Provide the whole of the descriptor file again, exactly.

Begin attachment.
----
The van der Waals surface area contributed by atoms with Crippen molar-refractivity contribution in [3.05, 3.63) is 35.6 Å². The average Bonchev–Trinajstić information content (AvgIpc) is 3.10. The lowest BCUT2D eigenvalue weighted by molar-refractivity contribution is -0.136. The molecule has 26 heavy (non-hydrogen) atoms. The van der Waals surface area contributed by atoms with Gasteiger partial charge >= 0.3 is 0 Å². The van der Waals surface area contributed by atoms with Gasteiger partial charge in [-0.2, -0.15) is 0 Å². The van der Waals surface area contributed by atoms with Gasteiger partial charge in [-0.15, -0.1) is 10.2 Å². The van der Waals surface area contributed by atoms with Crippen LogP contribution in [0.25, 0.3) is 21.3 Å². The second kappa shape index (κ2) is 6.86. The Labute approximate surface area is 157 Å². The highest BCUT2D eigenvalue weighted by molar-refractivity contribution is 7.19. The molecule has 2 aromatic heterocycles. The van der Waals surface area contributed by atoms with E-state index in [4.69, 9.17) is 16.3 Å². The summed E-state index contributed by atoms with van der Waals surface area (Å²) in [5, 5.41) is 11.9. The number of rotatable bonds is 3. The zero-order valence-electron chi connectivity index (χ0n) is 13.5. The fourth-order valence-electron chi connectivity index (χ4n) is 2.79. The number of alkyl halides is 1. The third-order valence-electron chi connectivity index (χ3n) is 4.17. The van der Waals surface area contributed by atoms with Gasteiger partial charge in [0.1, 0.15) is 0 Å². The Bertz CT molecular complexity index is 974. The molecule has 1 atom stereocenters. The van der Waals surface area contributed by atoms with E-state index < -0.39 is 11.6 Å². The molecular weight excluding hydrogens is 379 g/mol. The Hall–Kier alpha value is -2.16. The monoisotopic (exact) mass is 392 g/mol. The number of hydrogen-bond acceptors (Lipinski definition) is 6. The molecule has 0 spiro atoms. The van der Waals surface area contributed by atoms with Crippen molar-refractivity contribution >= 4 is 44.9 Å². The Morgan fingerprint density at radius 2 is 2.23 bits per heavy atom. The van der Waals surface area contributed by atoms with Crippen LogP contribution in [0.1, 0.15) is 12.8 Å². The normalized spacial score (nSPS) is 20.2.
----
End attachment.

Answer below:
The van der Waals surface area contributed by atoms with Crippen molar-refractivity contribution in [3.05, 3.63) is 35.6 Å². The average Bonchev–Trinajstić information content (AvgIpc) is 3.10. The lowest BCUT2D eigenvalue weighted by molar-refractivity contribution is -0.136. The molecule has 26 heavy (non-hydrogen) atoms. The van der Waals surface area contributed by atoms with Gasteiger partial charge >= 0.3 is 0 Å². The van der Waals surface area contributed by atoms with Gasteiger partial charge in [-0.2, -0.15) is 0 Å². The van der Waals surface area contributed by atoms with Gasteiger partial charge in [-0.15, -0.1) is 10.2 Å². The van der Waals surface area contributed by atoms with Crippen LogP contribution in [0.25, 0.3) is 21.3 Å². The second kappa shape index (κ2) is 6.86. The Labute approximate surface area is 157 Å². The highest BCUT2D eigenvalue weighted by molar-refractivity contribution is 7.19. The molecule has 2 aromatic heterocycles. The van der Waals surface area contributed by atoms with E-state index in [4.69, 9.17) is 16.3 Å². The summed E-state index contributed by atoms with van der Waals surface area (Å²) in [5, 5.41) is 11.9. The number of rotatable bonds is 3. The zero-order valence-electron chi connectivity index (χ0n) is 13.5. The fourth-order valence-electron chi connectivity index (χ4n) is 2.79. The number of alkyl halides is 1. The third-order valence-electron chi connectivity index (χ3n) is 4.17. The van der Waals surface area contributed by atoms with Gasteiger partial charge in [0.1, 0.15) is 0 Å². The Bertz CT molecular complexity index is 974. The molecule has 1 atom stereocenters. The van der Waals surface area contributed by atoms with E-state index < -0.39 is 11.6 Å². The molecular weight excluding hydrogens is 379 g/mol. The Hall–Kier alpha value is -2.16. The monoisotopic (exact) mass is 392 g/mol. The number of hydrogen-bond acceptors (Lipinski definition) is 6. The molecule has 0 spiro atoms. The van der Waals surface area contributed by atoms with Crippen molar-refractivity contribution >= 4 is 44.9 Å². The Morgan fingerprint density at radius 2 is 2.23 bits per heavy atom. The van der Waals surface area contributed by atoms with Crippen LogP contribution in [0.1, 0.15) is 12.8 Å². The normalized spacial score (nSPS) is 20.2.